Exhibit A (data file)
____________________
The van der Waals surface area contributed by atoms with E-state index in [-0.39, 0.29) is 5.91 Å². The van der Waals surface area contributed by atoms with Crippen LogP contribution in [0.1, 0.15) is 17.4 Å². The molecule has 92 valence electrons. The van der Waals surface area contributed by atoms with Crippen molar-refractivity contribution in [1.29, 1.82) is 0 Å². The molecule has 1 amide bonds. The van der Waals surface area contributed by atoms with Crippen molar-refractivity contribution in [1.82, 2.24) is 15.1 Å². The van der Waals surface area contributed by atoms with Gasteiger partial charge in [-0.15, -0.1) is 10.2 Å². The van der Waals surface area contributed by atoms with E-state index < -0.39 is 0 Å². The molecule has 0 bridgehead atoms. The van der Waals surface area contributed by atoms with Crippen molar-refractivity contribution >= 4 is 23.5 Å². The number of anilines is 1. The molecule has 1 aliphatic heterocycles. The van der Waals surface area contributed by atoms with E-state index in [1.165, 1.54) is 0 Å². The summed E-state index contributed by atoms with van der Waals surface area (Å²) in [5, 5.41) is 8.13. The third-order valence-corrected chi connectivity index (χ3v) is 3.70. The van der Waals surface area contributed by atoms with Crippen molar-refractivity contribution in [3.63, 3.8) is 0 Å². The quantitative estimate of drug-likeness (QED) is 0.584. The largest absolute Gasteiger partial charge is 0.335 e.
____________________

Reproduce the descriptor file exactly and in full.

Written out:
The van der Waals surface area contributed by atoms with E-state index in [-0.39, 0.29) is 5.91 Å². The van der Waals surface area contributed by atoms with Crippen LogP contribution in [0.1, 0.15) is 17.4 Å². The molecule has 92 valence electrons. The van der Waals surface area contributed by atoms with Crippen molar-refractivity contribution in [1.29, 1.82) is 0 Å². The molecule has 1 amide bonds. The van der Waals surface area contributed by atoms with Crippen molar-refractivity contribution in [1.82, 2.24) is 15.1 Å². The van der Waals surface area contributed by atoms with Gasteiger partial charge in [-0.15, -0.1) is 10.2 Å². The van der Waals surface area contributed by atoms with E-state index < -0.39 is 0 Å². The molecule has 0 bridgehead atoms. The van der Waals surface area contributed by atoms with Crippen molar-refractivity contribution >= 4 is 23.5 Å². The number of anilines is 1. The molecule has 1 aliphatic heterocycles. The van der Waals surface area contributed by atoms with E-state index in [1.165, 1.54) is 0 Å². The summed E-state index contributed by atoms with van der Waals surface area (Å²) in [5, 5.41) is 8.13. The third-order valence-corrected chi connectivity index (χ3v) is 3.70. The van der Waals surface area contributed by atoms with Crippen molar-refractivity contribution in [3.63, 3.8) is 0 Å². The quantitative estimate of drug-likeness (QED) is 0.584. The largest absolute Gasteiger partial charge is 0.335 e.